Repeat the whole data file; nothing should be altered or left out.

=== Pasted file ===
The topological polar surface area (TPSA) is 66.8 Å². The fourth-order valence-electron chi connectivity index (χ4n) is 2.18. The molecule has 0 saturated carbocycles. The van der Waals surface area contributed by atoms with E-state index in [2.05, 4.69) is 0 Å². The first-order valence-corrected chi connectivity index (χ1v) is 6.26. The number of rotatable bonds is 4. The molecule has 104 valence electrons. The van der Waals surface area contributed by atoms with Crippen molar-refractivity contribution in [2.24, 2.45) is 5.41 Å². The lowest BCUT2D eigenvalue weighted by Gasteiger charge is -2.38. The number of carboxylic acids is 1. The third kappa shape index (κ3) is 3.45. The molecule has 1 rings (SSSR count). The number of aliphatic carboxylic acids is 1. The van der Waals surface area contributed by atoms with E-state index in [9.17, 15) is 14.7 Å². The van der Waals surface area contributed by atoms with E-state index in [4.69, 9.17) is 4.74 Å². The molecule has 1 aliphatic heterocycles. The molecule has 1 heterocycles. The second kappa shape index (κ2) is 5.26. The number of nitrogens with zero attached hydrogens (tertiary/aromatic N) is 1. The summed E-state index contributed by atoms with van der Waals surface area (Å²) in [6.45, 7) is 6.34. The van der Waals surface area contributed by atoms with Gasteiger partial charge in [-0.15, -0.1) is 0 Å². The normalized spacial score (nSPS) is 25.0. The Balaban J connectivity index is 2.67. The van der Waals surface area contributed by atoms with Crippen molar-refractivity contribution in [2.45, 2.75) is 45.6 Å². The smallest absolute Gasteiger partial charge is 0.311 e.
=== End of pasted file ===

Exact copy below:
The topological polar surface area (TPSA) is 66.8 Å². The fourth-order valence-electron chi connectivity index (χ4n) is 2.18. The molecule has 0 saturated carbocycles. The van der Waals surface area contributed by atoms with E-state index in [2.05, 4.69) is 0 Å². The first-order valence-corrected chi connectivity index (χ1v) is 6.26. The number of rotatable bonds is 4. The molecule has 104 valence electrons. The van der Waals surface area contributed by atoms with Crippen molar-refractivity contribution in [2.24, 2.45) is 5.41 Å². The lowest BCUT2D eigenvalue weighted by Gasteiger charge is -2.38. The number of carboxylic acids is 1. The third kappa shape index (κ3) is 3.45. The molecule has 1 rings (SSSR count). The number of aliphatic carboxylic acids is 1. The van der Waals surface area contributed by atoms with E-state index in [9.17, 15) is 14.7 Å². The van der Waals surface area contributed by atoms with E-state index in [4.69, 9.17) is 4.74 Å². The molecule has 1 aliphatic heterocycles. The molecule has 1 heterocycles. The second kappa shape index (κ2) is 5.26. The number of nitrogens with zero attached hydrogens (tertiary/aromatic N) is 1. The summed E-state index contributed by atoms with van der Waals surface area (Å²) in [6.45, 7) is 6.34. The van der Waals surface area contributed by atoms with Gasteiger partial charge in [-0.15, -0.1) is 0 Å². The normalized spacial score (nSPS) is 25.0. The Balaban J connectivity index is 2.67. The van der Waals surface area contributed by atoms with Crippen molar-refractivity contribution in [2.45, 2.75) is 45.6 Å². The smallest absolute Gasteiger partial charge is 0.311 e.